onions, peppers, and other sofrito ingredients artfully suspended above a grinder, as if ready to be sucked in
Ingredients ready to be ground into sofrito. Credit: Bernardo Medina

Bernardo Medina’s mother chased him into art with a foam rubber flip-flop.

“Latina mothers call it a chancleta,” says Medina, a San Juan, Puerto Rico-based pop artist and publicist. “It is the weapon that they use against you as a kid. I was very hyper, and since there were no medications for it, it was my mother’s slipper.”

As a lad in the rural northern coastal town of Hatillo, Medina knocked over a porcelain sheep and shepherd from his mother’s prized Lladró nativity scene, and Medina’s older sister Millie pronounced him dead. “My sister told me, ‘She is gonna kill you physically,’ so I ran outside and climbed a breadfruit tree.” Medina’s mother stationed herself at the base, slipper in hand, and he was only spared the wrath of the chancleta after his father argued for clemency.

His parents thought they’d found a productive outlet for that kind of energetic “lack of precaution” by enrolling him in art class, where he produced his first bodegón, a simple still life of an apple and a book. But before long Medina began to disrupt class as well, rendering the fruit in impossible patterns and colors, eventually painting entirely imaginary varieties. 

Medina, now 60, is still creating wild bodegónes, some of which are hanging for a few more days in Humboldt Park at the National Museum of Puerto Rican Arts and Culture. “The Sofrito Manifesto” is a pop-up exhibition featuring 62 photographs from Medina’s sprawling 250-page tribute to the cooking of his late abuelas. It’s a hefty, bilingual coffee-table-sized tome full of recipes, and stories by his sister Emilia, aka Millie; it’s all illustrated with eye-popping food photography, paintings, and pull-out posters rendered in Medina’s defining style, which he calls “Jibarito Pop.”

On the island, no one thinks of Chicago’s iconic plantain sandwich when the word “jibarito” is invoked. Medina’s never heard of it, let alone eaten one. The word originally means “little hillbilly,” and in most circles it’s a pejorative, unless you’re Medina, who has come to embrace it as a “reaffirmation of the pride and beauty of my roots.”

Medina is the president of Kroma, the commercial marketing agency he founded 20 years ago after a career bouncing between the island, New York, Connecticut, and Luxembourg.

As an undergrad studying theater at the University of Puerto Rico, “I was very into musicals,” he says. “I want to produce shows and make money, and to my classmates I was extremely capitalist. So I didn’t belong there. And then I studied business and to the faculty I was a hippie. Getting into art and defining Jibarito Pop was a self-discovery process of fighting with my peers, my colleagues, and myself.”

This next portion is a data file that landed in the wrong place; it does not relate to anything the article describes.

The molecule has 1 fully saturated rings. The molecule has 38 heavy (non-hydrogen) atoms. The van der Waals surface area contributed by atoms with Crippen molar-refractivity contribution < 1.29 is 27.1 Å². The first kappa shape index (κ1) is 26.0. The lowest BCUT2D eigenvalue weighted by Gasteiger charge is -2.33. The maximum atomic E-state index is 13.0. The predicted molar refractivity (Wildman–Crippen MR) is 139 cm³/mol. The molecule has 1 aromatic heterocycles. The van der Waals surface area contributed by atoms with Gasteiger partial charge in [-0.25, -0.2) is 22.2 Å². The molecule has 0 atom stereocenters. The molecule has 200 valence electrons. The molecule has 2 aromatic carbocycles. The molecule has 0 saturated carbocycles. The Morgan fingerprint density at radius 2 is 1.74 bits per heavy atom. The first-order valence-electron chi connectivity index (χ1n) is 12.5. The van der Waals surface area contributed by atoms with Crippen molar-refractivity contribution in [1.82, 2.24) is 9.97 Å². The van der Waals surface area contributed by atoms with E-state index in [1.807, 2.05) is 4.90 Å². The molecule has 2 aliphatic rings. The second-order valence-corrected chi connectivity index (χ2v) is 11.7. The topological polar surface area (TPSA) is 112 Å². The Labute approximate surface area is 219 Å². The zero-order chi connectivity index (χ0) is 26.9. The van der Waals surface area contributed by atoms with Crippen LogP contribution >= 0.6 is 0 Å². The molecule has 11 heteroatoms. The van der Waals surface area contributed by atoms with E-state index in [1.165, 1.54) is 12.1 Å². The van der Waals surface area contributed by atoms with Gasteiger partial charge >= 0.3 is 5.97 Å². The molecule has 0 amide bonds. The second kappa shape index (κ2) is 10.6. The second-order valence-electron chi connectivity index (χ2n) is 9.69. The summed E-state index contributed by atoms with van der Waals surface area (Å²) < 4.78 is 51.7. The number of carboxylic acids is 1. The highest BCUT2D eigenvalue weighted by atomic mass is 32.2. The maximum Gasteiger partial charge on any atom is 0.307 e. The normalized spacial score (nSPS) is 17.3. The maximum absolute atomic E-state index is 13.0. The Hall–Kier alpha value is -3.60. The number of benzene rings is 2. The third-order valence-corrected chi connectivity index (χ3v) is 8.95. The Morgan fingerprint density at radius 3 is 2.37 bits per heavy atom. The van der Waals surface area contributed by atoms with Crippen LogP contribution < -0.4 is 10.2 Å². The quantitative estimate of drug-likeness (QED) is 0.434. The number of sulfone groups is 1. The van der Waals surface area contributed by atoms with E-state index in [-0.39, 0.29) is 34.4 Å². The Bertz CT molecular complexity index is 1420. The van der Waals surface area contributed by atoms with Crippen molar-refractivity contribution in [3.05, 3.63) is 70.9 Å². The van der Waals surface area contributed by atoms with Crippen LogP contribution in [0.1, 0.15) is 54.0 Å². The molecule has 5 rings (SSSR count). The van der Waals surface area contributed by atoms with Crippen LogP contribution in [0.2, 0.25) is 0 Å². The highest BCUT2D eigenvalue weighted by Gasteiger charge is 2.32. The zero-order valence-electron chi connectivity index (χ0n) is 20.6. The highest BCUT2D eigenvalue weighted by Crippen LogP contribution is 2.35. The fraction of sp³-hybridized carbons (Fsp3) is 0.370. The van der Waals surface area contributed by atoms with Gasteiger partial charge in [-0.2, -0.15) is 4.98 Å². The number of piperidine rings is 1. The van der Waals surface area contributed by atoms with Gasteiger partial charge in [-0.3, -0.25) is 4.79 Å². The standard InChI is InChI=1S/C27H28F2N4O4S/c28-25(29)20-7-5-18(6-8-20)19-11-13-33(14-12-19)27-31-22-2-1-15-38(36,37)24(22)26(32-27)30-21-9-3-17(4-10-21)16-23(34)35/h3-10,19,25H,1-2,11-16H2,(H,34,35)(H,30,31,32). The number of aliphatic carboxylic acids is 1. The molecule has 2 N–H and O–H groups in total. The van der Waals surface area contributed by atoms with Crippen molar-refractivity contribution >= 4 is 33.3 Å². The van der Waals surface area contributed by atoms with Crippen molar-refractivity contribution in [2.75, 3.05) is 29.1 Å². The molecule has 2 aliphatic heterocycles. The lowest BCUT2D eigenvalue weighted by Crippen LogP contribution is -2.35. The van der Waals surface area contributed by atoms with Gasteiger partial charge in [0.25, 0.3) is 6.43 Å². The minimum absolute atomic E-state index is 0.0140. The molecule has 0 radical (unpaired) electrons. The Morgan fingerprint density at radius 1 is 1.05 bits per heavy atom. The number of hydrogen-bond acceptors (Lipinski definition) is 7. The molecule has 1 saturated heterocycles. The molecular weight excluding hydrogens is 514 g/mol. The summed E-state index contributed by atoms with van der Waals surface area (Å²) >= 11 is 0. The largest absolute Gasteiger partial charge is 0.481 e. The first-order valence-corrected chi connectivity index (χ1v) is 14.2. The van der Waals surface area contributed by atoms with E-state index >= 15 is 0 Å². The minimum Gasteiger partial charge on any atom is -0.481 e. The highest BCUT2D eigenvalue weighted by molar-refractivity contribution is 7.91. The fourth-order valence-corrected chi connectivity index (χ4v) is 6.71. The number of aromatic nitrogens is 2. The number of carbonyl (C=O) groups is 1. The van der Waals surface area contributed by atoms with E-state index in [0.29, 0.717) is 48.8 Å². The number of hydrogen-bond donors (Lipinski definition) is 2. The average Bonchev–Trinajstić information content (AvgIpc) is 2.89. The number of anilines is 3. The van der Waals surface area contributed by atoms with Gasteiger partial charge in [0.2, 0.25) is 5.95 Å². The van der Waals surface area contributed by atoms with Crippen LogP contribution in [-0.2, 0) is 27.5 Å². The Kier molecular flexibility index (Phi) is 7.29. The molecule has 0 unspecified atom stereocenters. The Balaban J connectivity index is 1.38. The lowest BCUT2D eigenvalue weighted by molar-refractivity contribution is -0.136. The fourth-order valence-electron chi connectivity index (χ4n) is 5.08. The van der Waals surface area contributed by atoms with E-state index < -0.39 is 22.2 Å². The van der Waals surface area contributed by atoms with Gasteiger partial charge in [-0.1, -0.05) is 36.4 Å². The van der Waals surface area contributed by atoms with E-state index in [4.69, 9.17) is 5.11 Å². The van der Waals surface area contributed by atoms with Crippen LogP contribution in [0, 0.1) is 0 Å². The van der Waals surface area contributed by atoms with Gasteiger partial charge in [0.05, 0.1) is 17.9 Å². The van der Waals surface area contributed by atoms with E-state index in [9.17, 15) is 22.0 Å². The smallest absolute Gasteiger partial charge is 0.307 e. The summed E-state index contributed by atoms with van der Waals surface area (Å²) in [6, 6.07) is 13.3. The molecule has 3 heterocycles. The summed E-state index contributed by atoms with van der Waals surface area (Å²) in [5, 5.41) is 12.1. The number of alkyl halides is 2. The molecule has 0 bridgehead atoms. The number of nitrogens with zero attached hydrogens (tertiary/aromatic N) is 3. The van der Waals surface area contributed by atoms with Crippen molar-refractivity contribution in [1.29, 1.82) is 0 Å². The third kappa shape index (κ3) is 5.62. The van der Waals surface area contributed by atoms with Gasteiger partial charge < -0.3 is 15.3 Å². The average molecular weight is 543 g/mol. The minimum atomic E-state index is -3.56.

Medina’s exhibited his artwork in New York, Madrid, Havana, Miami, San Juan, and now Chicago, where “The Sofrito Manifesto” hangs until August 13, after which it moves on to New York, Boston, Miami, and D.C.

It launched in early June with a Janellie’s Kitchen-catered spread of frituras: “all the fried foods,” including tostones, bacalaitos, empanadillas, sorullitos, piononos, and alcapurrias—the beef-stuffed plantain fritters whose Sofrito Manifesto recipe is illustrated with a photo spread of a ravishing, designer-clad couple foreplaying a romp in an antique hotel suite with this iconic street food.

“You don’t eat alcapurrias in that environment,” says Medina. “It’s not made with caviar. It’s made with ground beef by a granny.”

Neither of his grannies ever cooked from recipes, but they cooked all day, every day, with produce they grew themselves. On his maternal side in particular, Abuela Inés Alonso Montijo cooked farm-to-table long before it was a marketing concept—say, scraping out a backyard coconut and extruding its milk, instead of buying a can for the jiggly pudding known as tembleque.

“The Sofrito Manifesto”
Through August 13
The National Museum of Puerto Rican Arts and Culture
3015 W. Division

“She did everything with her bare hands and her brain,” says Medina. “It was a lot of code words.” “Un poquito de sal” for a pinch of salt; “un chinchin de sal” for a smaller pinch.

Medina and his sister wrote 50 recipes based on their abuelas’ cooking, combing through boxes of notes, clippings, and mementoes, and sitting down at kitchen tables with cousins and aunties back in Hatillo.

Medina summoned all the powers of his public-relations firm and assembled and printed 2,000 copies, of which there are about 500 left. He titled it for the diverse seasoning foundation of the food of Puerto Rico (and most of Latin America). “Sofrito is an alliance of six ingredients: garlic, culantro, cilantro, onions, and sweet and hot peppers”; they are disparate elements that form the base of a dish, much in the way different media comprise the book. 

After “The Sofrito Manifesto” closes, Medina’s returning to Chicago this fall to collaborate with the artist Josue Pellot and the design studio 408 Fabrication on an outdoor mural somewhere on Pulaski Avenue in Hermosa. In the meantime he’s working on The Sofrito Manifesto 2: Cocktails, Beverages, and Drinks, the second in a planned series of volumes and an epic Jibarito Pop undertaking motivated as much by his sense of capitalism as his sense of home. “My son wants to be an oncologist,” he says. “He’s gonna study ten years. This book and the other eight that I produce are the way that I’m gonna raise the freaking half a million dollars to call my son Dr. Medina.”